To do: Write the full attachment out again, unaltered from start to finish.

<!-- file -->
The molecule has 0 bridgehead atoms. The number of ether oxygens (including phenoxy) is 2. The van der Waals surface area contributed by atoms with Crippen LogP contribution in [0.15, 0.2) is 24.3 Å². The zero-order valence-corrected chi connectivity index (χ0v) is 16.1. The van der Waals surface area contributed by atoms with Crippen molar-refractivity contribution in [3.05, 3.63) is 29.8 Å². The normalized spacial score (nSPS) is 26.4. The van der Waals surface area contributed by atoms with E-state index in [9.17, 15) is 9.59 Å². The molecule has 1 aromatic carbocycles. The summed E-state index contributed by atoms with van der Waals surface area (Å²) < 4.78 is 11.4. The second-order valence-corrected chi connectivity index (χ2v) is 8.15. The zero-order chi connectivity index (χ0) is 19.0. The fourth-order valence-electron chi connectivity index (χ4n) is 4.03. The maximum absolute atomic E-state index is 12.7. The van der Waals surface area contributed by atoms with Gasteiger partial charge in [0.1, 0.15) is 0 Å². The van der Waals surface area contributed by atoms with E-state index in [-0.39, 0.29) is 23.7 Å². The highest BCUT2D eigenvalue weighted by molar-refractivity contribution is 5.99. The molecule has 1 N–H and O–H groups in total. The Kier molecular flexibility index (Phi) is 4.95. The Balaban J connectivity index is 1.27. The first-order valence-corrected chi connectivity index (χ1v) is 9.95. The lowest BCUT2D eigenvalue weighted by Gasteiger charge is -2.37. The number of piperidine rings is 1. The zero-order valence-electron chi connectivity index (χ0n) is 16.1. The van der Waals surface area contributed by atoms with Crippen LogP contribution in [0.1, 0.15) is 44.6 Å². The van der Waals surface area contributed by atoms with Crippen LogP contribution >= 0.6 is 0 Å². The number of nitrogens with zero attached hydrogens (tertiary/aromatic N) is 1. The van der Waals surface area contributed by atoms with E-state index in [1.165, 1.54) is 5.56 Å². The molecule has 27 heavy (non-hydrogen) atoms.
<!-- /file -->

The molecule has 0 bridgehead atoms. The number of ether oxygens (including phenoxy) is 2. The van der Waals surface area contributed by atoms with Crippen LogP contribution in [0.15, 0.2) is 24.3 Å². The zero-order valence-corrected chi connectivity index (χ0v) is 16.1. The van der Waals surface area contributed by atoms with Crippen molar-refractivity contribution in [3.05, 3.63) is 29.8 Å². The normalized spacial score (nSPS) is 26.4. The van der Waals surface area contributed by atoms with E-state index in [9.17, 15) is 9.59 Å². The molecule has 1 aromatic carbocycles. The summed E-state index contributed by atoms with van der Waals surface area (Å²) < 4.78 is 11.4. The second-order valence-corrected chi connectivity index (χ2v) is 8.15. The zero-order chi connectivity index (χ0) is 19.0. The fourth-order valence-electron chi connectivity index (χ4n) is 4.03. The maximum absolute atomic E-state index is 12.7. The van der Waals surface area contributed by atoms with Gasteiger partial charge in [0.1, 0.15) is 0 Å². The van der Waals surface area contributed by atoms with E-state index in [-0.39, 0.29) is 23.7 Å². The highest BCUT2D eigenvalue weighted by molar-refractivity contribution is 5.99. The molecule has 1 N–H and O–H groups in total. The Kier molecular flexibility index (Phi) is 4.95. The Balaban J connectivity index is 1.27. The first-order valence-corrected chi connectivity index (χ1v) is 9.95. The lowest BCUT2D eigenvalue weighted by Gasteiger charge is -2.37. The number of piperidine rings is 1. The zero-order valence-electron chi connectivity index (χ0n) is 16.1. The van der Waals surface area contributed by atoms with Crippen LogP contribution in [0.1, 0.15) is 44.6 Å². The van der Waals surface area contributed by atoms with Crippen LogP contribution >= 0.6 is 0 Å². The number of nitrogens with zero attached hydrogens (tertiary/aromatic N) is 1. The van der Waals surface area contributed by atoms with E-state index in [1.165, 1.54) is 5.56 Å². The molecule has 27 heavy (non-hydrogen) atoms.